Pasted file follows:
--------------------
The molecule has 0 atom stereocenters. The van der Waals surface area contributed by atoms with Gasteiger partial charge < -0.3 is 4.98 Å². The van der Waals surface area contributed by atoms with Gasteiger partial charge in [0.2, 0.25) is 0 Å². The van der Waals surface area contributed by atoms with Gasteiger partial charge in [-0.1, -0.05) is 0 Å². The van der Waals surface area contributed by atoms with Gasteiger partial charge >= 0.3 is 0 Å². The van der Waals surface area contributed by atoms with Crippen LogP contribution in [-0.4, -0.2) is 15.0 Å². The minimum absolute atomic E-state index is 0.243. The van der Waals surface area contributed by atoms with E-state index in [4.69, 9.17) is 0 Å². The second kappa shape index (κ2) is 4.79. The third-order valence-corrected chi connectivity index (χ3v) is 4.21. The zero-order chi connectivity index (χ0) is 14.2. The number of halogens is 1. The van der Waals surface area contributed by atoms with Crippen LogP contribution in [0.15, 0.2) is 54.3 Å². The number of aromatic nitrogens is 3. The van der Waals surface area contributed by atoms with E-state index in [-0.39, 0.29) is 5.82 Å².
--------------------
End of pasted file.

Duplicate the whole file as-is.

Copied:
The molecule has 0 atom stereocenters. The van der Waals surface area contributed by atoms with Gasteiger partial charge < -0.3 is 4.98 Å². The van der Waals surface area contributed by atoms with Gasteiger partial charge in [0.2, 0.25) is 0 Å². The van der Waals surface area contributed by atoms with Gasteiger partial charge in [-0.1, -0.05) is 0 Å². The van der Waals surface area contributed by atoms with Gasteiger partial charge >= 0.3 is 0 Å². The van der Waals surface area contributed by atoms with Crippen LogP contribution in [-0.4, -0.2) is 15.0 Å². The minimum absolute atomic E-state index is 0.243. The van der Waals surface area contributed by atoms with E-state index in [4.69, 9.17) is 0 Å². The second kappa shape index (κ2) is 4.79. The third-order valence-corrected chi connectivity index (χ3v) is 4.21. The zero-order chi connectivity index (χ0) is 14.2. The number of halogens is 1. The van der Waals surface area contributed by atoms with Crippen LogP contribution in [0.15, 0.2) is 54.3 Å². The number of aromatic nitrogens is 3. The van der Waals surface area contributed by atoms with E-state index in [-0.39, 0.29) is 5.82 Å².